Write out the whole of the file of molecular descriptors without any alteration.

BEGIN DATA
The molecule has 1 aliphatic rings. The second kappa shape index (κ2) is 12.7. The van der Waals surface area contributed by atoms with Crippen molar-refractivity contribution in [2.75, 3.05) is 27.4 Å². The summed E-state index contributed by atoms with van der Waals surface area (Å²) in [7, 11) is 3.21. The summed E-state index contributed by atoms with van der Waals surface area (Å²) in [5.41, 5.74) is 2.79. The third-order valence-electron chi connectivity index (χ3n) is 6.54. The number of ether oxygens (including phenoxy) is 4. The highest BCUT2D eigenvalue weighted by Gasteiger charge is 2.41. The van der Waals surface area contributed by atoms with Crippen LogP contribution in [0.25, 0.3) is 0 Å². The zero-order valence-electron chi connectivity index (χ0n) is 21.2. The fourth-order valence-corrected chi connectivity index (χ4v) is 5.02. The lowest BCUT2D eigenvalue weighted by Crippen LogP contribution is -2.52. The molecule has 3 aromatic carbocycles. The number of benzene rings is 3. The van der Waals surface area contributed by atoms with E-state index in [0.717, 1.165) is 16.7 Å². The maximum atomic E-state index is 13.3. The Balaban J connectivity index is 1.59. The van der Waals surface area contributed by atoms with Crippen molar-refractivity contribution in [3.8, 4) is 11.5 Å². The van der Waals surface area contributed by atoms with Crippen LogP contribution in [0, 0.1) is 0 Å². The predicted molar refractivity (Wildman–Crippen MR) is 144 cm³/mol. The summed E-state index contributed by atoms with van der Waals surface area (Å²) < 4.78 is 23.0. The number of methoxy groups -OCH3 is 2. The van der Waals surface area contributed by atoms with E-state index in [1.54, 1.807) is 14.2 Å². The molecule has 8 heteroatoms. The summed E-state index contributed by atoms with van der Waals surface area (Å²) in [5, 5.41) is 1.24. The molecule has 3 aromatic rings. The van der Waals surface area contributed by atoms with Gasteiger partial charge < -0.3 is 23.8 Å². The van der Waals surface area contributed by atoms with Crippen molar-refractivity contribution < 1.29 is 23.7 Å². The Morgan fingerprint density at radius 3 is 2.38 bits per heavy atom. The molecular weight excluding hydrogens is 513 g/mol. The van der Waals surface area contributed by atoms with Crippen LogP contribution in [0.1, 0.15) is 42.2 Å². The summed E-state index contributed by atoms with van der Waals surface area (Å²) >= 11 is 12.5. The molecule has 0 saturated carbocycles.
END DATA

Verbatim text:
The molecule has 1 aliphatic rings. The second kappa shape index (κ2) is 12.7. The van der Waals surface area contributed by atoms with Crippen molar-refractivity contribution in [2.75, 3.05) is 27.4 Å². The summed E-state index contributed by atoms with van der Waals surface area (Å²) in [7, 11) is 3.21. The summed E-state index contributed by atoms with van der Waals surface area (Å²) in [5.41, 5.74) is 2.79. The third-order valence-electron chi connectivity index (χ3n) is 6.54. The number of ether oxygens (including phenoxy) is 4. The highest BCUT2D eigenvalue weighted by Gasteiger charge is 2.41. The van der Waals surface area contributed by atoms with Crippen LogP contribution in [0.25, 0.3) is 0 Å². The zero-order valence-electron chi connectivity index (χ0n) is 21.2. The fourth-order valence-corrected chi connectivity index (χ4v) is 5.02. The lowest BCUT2D eigenvalue weighted by Crippen LogP contribution is -2.52. The molecule has 3 aromatic carbocycles. The number of benzene rings is 3. The van der Waals surface area contributed by atoms with E-state index in [0.717, 1.165) is 16.7 Å². The maximum atomic E-state index is 13.3. The Balaban J connectivity index is 1.59. The van der Waals surface area contributed by atoms with Crippen molar-refractivity contribution in [3.8, 4) is 11.5 Å². The van der Waals surface area contributed by atoms with Crippen LogP contribution in [0, 0.1) is 0 Å². The predicted molar refractivity (Wildman–Crippen MR) is 144 cm³/mol. The summed E-state index contributed by atoms with van der Waals surface area (Å²) < 4.78 is 23.0. The number of methoxy groups -OCH3 is 2. The van der Waals surface area contributed by atoms with E-state index in [1.54, 1.807) is 14.2 Å². The molecule has 8 heteroatoms. The summed E-state index contributed by atoms with van der Waals surface area (Å²) in [5, 5.41) is 1.24. The molecule has 3 aromatic rings. The van der Waals surface area contributed by atoms with Gasteiger partial charge < -0.3 is 23.8 Å². The van der Waals surface area contributed by atoms with Crippen molar-refractivity contribution < 1.29 is 23.7 Å². The Morgan fingerprint density at radius 3 is 2.38 bits per heavy atom. The molecular weight excluding hydrogens is 513 g/mol. The van der Waals surface area contributed by atoms with Crippen LogP contribution in [0.1, 0.15) is 42.2 Å². The summed E-state index contributed by atoms with van der Waals surface area (Å²) >= 11 is 12.5. The molecule has 0 saturated carbocycles.